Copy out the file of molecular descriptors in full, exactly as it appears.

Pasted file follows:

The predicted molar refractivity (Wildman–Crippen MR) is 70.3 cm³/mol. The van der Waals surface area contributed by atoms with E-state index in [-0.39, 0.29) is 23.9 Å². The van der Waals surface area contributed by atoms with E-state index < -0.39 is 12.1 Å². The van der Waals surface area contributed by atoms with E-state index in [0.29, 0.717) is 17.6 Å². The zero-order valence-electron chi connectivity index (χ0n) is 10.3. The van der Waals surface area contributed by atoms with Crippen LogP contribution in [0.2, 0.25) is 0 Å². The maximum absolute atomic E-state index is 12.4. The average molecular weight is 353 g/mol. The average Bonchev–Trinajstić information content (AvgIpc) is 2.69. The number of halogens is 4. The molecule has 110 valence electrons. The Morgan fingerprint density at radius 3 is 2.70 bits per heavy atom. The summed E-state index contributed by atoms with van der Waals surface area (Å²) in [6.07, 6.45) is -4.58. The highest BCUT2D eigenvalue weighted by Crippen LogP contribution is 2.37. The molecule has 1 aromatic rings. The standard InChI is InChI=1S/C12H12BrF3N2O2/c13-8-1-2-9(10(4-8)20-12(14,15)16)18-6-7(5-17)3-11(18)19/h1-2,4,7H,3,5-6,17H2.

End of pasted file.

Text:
The predicted molar refractivity (Wildman–Crippen MR) is 70.3 cm³/mol. The van der Waals surface area contributed by atoms with E-state index in [-0.39, 0.29) is 23.9 Å². The van der Waals surface area contributed by atoms with E-state index < -0.39 is 12.1 Å². The van der Waals surface area contributed by atoms with E-state index in [0.29, 0.717) is 17.6 Å². The zero-order valence-electron chi connectivity index (χ0n) is 10.3. The van der Waals surface area contributed by atoms with Crippen LogP contribution in [0.2, 0.25) is 0 Å². The maximum absolute atomic E-state index is 12.4. The average molecular weight is 353 g/mol. The average Bonchev–Trinajstić information content (AvgIpc) is 2.69. The number of halogens is 4. The molecule has 110 valence electrons. The Morgan fingerprint density at radius 3 is 2.70 bits per heavy atom. The summed E-state index contributed by atoms with van der Waals surface area (Å²) in [6.07, 6.45) is -4.58. The highest BCUT2D eigenvalue weighted by Crippen LogP contribution is 2.37. The molecule has 1 aromatic rings. The standard InChI is InChI=1S/C12H12BrF3N2O2/c13-8-1-2-9(10(4-8)20-12(14,15)16)18-6-7(5-17)3-11(18)19/h1-2,4,7H,3,5-6,17H2.